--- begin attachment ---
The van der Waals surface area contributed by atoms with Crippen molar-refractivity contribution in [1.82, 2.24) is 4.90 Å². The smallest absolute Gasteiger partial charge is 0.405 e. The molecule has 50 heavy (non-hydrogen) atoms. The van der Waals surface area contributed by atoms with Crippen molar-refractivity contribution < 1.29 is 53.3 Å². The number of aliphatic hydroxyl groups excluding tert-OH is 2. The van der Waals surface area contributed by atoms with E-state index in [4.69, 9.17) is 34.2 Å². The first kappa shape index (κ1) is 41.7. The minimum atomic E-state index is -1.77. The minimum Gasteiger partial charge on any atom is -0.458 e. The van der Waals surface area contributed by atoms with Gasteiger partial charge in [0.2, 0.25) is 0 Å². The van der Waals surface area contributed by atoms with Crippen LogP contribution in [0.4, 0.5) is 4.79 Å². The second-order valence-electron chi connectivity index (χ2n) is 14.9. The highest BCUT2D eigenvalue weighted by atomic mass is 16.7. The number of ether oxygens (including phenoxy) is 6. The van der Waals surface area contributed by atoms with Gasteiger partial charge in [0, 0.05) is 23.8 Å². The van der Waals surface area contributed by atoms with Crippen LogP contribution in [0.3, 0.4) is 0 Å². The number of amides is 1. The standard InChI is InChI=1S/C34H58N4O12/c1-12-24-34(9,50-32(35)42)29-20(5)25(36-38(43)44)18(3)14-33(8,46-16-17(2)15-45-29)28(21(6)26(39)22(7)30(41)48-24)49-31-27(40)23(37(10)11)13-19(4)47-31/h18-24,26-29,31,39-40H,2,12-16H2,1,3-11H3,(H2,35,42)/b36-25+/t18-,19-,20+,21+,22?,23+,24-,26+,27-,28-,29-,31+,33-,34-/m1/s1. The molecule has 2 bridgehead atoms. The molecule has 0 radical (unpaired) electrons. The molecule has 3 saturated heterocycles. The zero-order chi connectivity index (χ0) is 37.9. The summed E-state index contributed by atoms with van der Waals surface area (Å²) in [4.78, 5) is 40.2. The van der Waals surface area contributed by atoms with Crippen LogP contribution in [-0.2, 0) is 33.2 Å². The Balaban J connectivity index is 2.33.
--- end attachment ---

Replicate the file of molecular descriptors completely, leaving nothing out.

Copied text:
The van der Waals surface area contributed by atoms with Crippen molar-refractivity contribution in [1.82, 2.24) is 4.90 Å². The smallest absolute Gasteiger partial charge is 0.405 e. The molecule has 50 heavy (non-hydrogen) atoms. The van der Waals surface area contributed by atoms with Crippen molar-refractivity contribution < 1.29 is 53.3 Å². The number of aliphatic hydroxyl groups excluding tert-OH is 2. The van der Waals surface area contributed by atoms with E-state index in [4.69, 9.17) is 34.2 Å². The first kappa shape index (κ1) is 41.7. The minimum atomic E-state index is -1.77. The minimum Gasteiger partial charge on any atom is -0.458 e. The van der Waals surface area contributed by atoms with Gasteiger partial charge in [0.2, 0.25) is 0 Å². The van der Waals surface area contributed by atoms with Crippen LogP contribution in [0.4, 0.5) is 4.79 Å². The second-order valence-electron chi connectivity index (χ2n) is 14.9. The highest BCUT2D eigenvalue weighted by atomic mass is 16.7. The number of ether oxygens (including phenoxy) is 6. The van der Waals surface area contributed by atoms with Gasteiger partial charge in [0, 0.05) is 23.8 Å². The van der Waals surface area contributed by atoms with Crippen LogP contribution in [0.3, 0.4) is 0 Å². The number of amides is 1. The standard InChI is InChI=1S/C34H58N4O12/c1-12-24-34(9,50-32(35)42)29-20(5)25(36-38(43)44)18(3)14-33(8,46-16-17(2)15-45-29)28(21(6)26(39)22(7)30(41)48-24)49-31-27(40)23(37(10)11)13-19(4)47-31/h18-24,26-29,31,39-40H,2,12-16H2,1,3-11H3,(H2,35,42)/b36-25+/t18-,19-,20+,21+,22?,23+,24-,26+,27-,28-,29-,31+,33-,34-/m1/s1. The molecule has 2 bridgehead atoms. The molecule has 0 radical (unpaired) electrons. The molecule has 3 saturated heterocycles. The zero-order chi connectivity index (χ0) is 37.9. The summed E-state index contributed by atoms with van der Waals surface area (Å²) in [4.78, 5) is 40.2. The van der Waals surface area contributed by atoms with Crippen LogP contribution in [-0.2, 0) is 33.2 Å². The Balaban J connectivity index is 2.33.